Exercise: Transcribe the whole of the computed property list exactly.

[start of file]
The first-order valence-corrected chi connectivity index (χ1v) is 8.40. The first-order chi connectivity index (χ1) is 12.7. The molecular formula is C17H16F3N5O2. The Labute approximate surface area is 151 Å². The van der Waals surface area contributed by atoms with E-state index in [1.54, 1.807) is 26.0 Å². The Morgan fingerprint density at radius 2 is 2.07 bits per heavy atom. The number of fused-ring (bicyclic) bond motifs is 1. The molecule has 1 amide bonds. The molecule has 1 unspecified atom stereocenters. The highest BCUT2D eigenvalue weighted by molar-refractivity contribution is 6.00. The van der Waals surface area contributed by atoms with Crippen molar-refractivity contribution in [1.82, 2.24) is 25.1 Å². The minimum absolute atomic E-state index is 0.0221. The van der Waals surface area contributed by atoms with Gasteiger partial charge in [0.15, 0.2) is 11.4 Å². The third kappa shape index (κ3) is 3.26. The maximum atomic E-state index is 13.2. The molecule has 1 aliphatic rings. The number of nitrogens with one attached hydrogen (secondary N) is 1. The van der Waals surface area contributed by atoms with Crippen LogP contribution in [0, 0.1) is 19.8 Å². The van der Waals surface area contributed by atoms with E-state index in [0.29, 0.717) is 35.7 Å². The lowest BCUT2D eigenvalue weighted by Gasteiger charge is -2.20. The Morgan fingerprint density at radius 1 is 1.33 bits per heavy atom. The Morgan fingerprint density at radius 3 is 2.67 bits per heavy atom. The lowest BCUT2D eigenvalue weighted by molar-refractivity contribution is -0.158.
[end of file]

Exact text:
The first-order valence-corrected chi connectivity index (χ1v) is 8.40. The first-order chi connectivity index (χ1) is 12.7. The molecular formula is C17H16F3N5O2. The Labute approximate surface area is 151 Å². The van der Waals surface area contributed by atoms with E-state index in [1.54, 1.807) is 26.0 Å². The Morgan fingerprint density at radius 2 is 2.07 bits per heavy atom. The number of fused-ring (bicyclic) bond motifs is 1. The molecule has 1 amide bonds. The molecule has 1 unspecified atom stereocenters. The highest BCUT2D eigenvalue weighted by molar-refractivity contribution is 6.00. The van der Waals surface area contributed by atoms with Crippen molar-refractivity contribution in [1.82, 2.24) is 25.1 Å². The minimum absolute atomic E-state index is 0.0221. The van der Waals surface area contributed by atoms with Gasteiger partial charge in [0.15, 0.2) is 11.4 Å². The third kappa shape index (κ3) is 3.26. The maximum atomic E-state index is 13.2. The molecule has 1 aliphatic rings. The number of nitrogens with one attached hydrogen (secondary N) is 1. The van der Waals surface area contributed by atoms with Crippen LogP contribution in [0, 0.1) is 19.8 Å². The van der Waals surface area contributed by atoms with E-state index in [0.29, 0.717) is 35.7 Å². The lowest BCUT2D eigenvalue weighted by Gasteiger charge is -2.20. The Morgan fingerprint density at radius 1 is 1.33 bits per heavy atom. The Morgan fingerprint density at radius 3 is 2.67 bits per heavy atom. The lowest BCUT2D eigenvalue weighted by molar-refractivity contribution is -0.158.